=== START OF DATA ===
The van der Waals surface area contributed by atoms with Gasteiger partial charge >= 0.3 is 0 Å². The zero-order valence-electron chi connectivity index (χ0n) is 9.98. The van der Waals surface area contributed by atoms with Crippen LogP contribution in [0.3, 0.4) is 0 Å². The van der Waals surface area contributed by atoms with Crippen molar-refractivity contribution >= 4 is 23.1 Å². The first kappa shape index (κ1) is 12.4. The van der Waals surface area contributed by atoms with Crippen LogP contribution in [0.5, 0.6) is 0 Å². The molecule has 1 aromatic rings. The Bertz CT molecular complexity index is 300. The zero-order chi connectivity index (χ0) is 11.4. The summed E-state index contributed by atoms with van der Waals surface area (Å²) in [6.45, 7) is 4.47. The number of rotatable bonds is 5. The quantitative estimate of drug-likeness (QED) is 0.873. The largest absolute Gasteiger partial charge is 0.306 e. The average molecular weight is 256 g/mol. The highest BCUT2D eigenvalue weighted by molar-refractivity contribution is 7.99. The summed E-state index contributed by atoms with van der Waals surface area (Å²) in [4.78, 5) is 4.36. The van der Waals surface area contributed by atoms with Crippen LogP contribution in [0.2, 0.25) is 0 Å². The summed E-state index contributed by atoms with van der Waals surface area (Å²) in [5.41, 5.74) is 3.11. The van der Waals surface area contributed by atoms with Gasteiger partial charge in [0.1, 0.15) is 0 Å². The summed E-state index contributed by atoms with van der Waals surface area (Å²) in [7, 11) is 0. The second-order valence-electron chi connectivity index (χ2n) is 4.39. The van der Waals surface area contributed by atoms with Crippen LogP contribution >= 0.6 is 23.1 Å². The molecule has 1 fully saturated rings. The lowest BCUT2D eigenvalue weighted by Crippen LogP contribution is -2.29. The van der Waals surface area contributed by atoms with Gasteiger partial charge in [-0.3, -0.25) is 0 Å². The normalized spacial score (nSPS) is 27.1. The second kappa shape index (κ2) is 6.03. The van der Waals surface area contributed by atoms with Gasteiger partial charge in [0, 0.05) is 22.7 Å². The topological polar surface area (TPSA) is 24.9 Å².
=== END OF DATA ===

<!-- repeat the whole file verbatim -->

The van der Waals surface area contributed by atoms with Gasteiger partial charge >= 0.3 is 0 Å². The zero-order valence-electron chi connectivity index (χ0n) is 9.98. The van der Waals surface area contributed by atoms with Crippen LogP contribution in [0.3, 0.4) is 0 Å². The van der Waals surface area contributed by atoms with Crippen molar-refractivity contribution >= 4 is 23.1 Å². The first kappa shape index (κ1) is 12.4. The van der Waals surface area contributed by atoms with Crippen LogP contribution in [0.5, 0.6) is 0 Å². The molecule has 1 aromatic rings. The Bertz CT molecular complexity index is 300. The zero-order chi connectivity index (χ0) is 11.4. The summed E-state index contributed by atoms with van der Waals surface area (Å²) in [6.45, 7) is 4.47. The number of rotatable bonds is 5. The quantitative estimate of drug-likeness (QED) is 0.873. The largest absolute Gasteiger partial charge is 0.306 e. The average molecular weight is 256 g/mol. The highest BCUT2D eigenvalue weighted by molar-refractivity contribution is 7.99. The summed E-state index contributed by atoms with van der Waals surface area (Å²) in [4.78, 5) is 4.36. The van der Waals surface area contributed by atoms with Crippen LogP contribution in [0.2, 0.25) is 0 Å². The summed E-state index contributed by atoms with van der Waals surface area (Å²) in [5.41, 5.74) is 3.11. The van der Waals surface area contributed by atoms with Gasteiger partial charge in [0.1, 0.15) is 0 Å². The summed E-state index contributed by atoms with van der Waals surface area (Å²) in [7, 11) is 0. The second-order valence-electron chi connectivity index (χ2n) is 4.39. The van der Waals surface area contributed by atoms with Crippen LogP contribution >= 0.6 is 23.1 Å². The molecule has 1 fully saturated rings. The lowest BCUT2D eigenvalue weighted by Crippen LogP contribution is -2.29. The van der Waals surface area contributed by atoms with Gasteiger partial charge in [-0.3, -0.25) is 0 Å². The normalized spacial score (nSPS) is 27.1. The second kappa shape index (κ2) is 6.03. The van der Waals surface area contributed by atoms with Gasteiger partial charge in [0, 0.05) is 22.7 Å². The topological polar surface area (TPSA) is 24.9 Å².